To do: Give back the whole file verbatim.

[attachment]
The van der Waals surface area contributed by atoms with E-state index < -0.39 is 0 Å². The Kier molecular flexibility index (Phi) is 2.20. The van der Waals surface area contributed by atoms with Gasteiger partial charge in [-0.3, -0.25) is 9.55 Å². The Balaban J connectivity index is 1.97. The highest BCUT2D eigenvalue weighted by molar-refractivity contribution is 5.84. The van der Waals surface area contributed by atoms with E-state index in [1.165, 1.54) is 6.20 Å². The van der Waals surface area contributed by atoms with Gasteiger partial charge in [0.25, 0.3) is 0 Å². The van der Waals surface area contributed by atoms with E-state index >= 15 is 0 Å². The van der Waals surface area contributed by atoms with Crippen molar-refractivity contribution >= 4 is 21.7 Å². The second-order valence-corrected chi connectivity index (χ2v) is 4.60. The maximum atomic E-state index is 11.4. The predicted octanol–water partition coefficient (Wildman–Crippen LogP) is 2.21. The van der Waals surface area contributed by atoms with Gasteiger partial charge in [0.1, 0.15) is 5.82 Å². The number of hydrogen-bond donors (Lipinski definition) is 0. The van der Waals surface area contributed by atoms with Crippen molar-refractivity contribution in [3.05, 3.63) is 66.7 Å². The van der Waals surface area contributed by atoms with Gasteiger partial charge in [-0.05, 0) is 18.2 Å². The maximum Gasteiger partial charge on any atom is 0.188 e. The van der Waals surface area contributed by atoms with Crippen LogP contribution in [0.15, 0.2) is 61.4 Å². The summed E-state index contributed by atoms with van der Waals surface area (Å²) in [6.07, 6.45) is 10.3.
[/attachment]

The van der Waals surface area contributed by atoms with E-state index < -0.39 is 0 Å². The Kier molecular flexibility index (Phi) is 2.20. The van der Waals surface area contributed by atoms with Gasteiger partial charge in [-0.3, -0.25) is 9.55 Å². The Balaban J connectivity index is 1.97. The highest BCUT2D eigenvalue weighted by molar-refractivity contribution is 5.84. The van der Waals surface area contributed by atoms with E-state index in [1.165, 1.54) is 6.20 Å². The van der Waals surface area contributed by atoms with Gasteiger partial charge in [0.25, 0.3) is 0 Å². The van der Waals surface area contributed by atoms with E-state index >= 15 is 0 Å². The van der Waals surface area contributed by atoms with Crippen molar-refractivity contribution >= 4 is 21.7 Å². The second-order valence-corrected chi connectivity index (χ2v) is 4.60. The maximum atomic E-state index is 11.4. The predicted octanol–water partition coefficient (Wildman–Crippen LogP) is 2.21. The van der Waals surface area contributed by atoms with Gasteiger partial charge in [0.1, 0.15) is 5.82 Å². The number of hydrogen-bond donors (Lipinski definition) is 0. The van der Waals surface area contributed by atoms with Crippen molar-refractivity contribution in [3.05, 3.63) is 66.7 Å². The van der Waals surface area contributed by atoms with Gasteiger partial charge in [-0.05, 0) is 18.2 Å². The maximum Gasteiger partial charge on any atom is 0.188 e. The van der Waals surface area contributed by atoms with Crippen LogP contribution in [0.15, 0.2) is 61.4 Å². The summed E-state index contributed by atoms with van der Waals surface area (Å²) in [6.07, 6.45) is 10.3.